Our subcontractor partners finished up installing the mechanical and electrical systems in the rural Northfield home we are constructing. After the county completed their framing inspection and the state completed their electrical inspection we have now moved on to insulating the home.
This house is being insulated with the blow-in-blanket system of fiberglass insulation….also called BIBS. There are many, many different types of insulation in use today and most do a good job keeping the house warm. We generally use BIBS insulation or a closed cell foam in place insulation. In this instance noise reduction was not a concern so BIBS was selected. First a strong mesh is installed on the wall studs. Then white fiberglass insulation is blown into the wall cavity under pressure. The fiberglass is slippery enough that it flows into every nook and cranny.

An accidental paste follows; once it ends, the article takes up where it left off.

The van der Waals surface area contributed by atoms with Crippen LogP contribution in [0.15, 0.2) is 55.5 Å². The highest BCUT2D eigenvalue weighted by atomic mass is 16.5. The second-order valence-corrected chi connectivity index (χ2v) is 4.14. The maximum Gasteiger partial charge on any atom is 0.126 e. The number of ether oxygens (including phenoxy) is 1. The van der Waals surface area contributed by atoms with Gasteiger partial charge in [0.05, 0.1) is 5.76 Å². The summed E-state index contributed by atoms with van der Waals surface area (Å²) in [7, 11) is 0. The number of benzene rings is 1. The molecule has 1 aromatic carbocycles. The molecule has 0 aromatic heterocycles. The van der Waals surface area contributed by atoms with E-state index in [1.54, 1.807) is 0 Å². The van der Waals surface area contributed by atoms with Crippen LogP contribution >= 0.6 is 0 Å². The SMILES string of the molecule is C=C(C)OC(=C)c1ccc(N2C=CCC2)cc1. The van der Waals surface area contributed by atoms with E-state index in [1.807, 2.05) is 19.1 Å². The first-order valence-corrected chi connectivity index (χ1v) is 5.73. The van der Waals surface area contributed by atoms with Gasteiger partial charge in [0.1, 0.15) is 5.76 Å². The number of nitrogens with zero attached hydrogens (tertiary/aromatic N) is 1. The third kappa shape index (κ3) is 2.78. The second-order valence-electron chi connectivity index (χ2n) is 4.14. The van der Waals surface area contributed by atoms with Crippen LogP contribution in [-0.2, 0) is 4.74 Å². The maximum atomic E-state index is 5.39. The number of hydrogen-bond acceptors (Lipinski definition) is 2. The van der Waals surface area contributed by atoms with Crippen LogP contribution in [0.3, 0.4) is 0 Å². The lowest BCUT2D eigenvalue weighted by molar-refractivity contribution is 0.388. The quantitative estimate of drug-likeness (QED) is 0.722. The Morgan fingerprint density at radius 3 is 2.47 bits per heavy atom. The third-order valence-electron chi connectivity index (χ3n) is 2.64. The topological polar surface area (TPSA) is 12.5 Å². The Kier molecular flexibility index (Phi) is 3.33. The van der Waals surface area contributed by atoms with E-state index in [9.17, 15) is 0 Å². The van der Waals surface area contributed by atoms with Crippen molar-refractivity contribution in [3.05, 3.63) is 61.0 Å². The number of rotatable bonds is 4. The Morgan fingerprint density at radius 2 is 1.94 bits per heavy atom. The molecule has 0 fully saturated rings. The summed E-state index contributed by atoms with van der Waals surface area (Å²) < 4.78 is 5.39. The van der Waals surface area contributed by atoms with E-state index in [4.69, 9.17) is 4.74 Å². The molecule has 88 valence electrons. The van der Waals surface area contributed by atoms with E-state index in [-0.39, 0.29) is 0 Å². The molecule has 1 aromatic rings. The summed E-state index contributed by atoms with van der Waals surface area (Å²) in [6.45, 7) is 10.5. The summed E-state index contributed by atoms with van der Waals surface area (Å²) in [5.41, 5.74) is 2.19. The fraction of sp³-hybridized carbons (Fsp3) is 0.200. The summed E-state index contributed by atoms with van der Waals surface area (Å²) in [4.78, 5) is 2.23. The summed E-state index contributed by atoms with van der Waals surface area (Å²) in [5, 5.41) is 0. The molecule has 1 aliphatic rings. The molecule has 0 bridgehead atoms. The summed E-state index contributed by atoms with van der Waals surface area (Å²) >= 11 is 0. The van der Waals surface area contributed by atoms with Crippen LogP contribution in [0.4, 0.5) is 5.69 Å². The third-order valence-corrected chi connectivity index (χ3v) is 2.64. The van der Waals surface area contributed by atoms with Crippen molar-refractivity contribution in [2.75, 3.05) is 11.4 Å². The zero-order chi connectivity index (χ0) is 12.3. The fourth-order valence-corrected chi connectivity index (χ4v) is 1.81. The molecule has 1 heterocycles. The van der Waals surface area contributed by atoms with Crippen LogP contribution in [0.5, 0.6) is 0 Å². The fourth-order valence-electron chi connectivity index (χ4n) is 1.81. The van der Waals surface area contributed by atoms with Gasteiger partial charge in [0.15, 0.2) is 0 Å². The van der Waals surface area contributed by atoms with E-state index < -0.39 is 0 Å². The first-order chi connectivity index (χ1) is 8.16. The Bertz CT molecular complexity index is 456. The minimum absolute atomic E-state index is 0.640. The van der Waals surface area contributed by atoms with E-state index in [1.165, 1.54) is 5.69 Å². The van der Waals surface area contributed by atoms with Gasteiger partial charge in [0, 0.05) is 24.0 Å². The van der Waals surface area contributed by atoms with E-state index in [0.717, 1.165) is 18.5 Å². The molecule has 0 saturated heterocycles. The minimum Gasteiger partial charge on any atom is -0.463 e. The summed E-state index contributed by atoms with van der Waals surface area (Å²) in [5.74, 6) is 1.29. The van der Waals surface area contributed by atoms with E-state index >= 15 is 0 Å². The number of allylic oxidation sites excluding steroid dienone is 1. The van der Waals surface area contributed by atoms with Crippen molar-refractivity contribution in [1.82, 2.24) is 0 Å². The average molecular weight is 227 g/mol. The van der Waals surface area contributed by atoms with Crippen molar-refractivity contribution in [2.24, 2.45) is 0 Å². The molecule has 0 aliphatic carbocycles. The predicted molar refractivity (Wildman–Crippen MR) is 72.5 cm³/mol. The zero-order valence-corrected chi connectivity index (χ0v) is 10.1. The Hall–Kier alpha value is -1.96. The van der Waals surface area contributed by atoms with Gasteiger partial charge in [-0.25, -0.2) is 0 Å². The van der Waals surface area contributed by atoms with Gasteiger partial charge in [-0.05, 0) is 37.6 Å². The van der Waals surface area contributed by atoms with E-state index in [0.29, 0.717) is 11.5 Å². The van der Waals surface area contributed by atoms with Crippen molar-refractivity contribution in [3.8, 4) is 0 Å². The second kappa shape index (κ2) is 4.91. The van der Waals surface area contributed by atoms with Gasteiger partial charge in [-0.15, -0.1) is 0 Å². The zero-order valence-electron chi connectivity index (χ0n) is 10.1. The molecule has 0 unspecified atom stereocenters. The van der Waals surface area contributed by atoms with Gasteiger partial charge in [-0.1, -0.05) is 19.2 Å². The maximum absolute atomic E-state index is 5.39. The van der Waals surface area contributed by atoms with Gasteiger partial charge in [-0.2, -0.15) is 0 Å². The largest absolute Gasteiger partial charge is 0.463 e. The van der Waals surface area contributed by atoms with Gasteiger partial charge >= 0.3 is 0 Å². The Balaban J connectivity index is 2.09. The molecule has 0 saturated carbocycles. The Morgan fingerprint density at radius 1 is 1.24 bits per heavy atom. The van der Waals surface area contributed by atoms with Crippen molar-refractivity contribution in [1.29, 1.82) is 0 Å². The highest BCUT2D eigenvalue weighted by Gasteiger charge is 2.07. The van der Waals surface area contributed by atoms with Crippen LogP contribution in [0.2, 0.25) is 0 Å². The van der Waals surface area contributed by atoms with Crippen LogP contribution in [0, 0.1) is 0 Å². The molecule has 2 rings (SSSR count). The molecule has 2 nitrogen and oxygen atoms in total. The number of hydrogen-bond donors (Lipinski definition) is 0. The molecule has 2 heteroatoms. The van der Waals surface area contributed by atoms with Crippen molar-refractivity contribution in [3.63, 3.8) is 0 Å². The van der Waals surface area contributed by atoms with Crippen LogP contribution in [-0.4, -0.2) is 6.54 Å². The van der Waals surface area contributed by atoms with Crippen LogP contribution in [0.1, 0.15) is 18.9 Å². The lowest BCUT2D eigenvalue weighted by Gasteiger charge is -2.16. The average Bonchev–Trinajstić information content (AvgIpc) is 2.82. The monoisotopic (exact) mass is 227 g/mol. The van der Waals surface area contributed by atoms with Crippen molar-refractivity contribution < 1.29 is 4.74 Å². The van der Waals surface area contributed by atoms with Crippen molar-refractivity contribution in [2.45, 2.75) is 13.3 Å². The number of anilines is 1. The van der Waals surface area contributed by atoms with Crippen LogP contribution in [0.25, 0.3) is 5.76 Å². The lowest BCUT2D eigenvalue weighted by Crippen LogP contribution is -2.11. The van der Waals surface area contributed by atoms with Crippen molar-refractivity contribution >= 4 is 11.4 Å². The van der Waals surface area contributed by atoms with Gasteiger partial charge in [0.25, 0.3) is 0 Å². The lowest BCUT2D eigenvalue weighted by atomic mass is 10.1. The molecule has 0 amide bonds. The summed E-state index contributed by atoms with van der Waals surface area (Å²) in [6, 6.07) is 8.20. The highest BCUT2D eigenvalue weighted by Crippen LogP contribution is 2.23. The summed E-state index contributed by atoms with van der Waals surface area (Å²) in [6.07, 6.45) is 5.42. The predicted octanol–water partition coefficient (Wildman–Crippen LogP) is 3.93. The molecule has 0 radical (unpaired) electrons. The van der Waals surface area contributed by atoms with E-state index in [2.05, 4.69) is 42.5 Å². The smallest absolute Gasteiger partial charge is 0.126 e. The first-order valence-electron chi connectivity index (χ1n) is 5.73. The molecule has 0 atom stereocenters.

The attic of the home will be insulated with standard blown fiberglass insulation on top of a sealed vapor retarder. The living room area of this home includes a vaulted ceiling. Vaults require special attention to ensure that attic air flow is not restricted. For this vault we are installing continuous air chutes from the wall plate right up to the ridge beam. This provides a path for ventilation to flow from the exterior soffits up and out the roof ridge vent. Air flow is critical to keeping a cool roof in the summer and preventing attic moisture buildup in the winter. To keep moisture from forming on the polyethylene vapor retarder while we are working we blow in a few inches of fiberglass right away. Then when the ceiling drywall is installed we come back and blow in additional fiberglass insulation to bring the R value up to 48.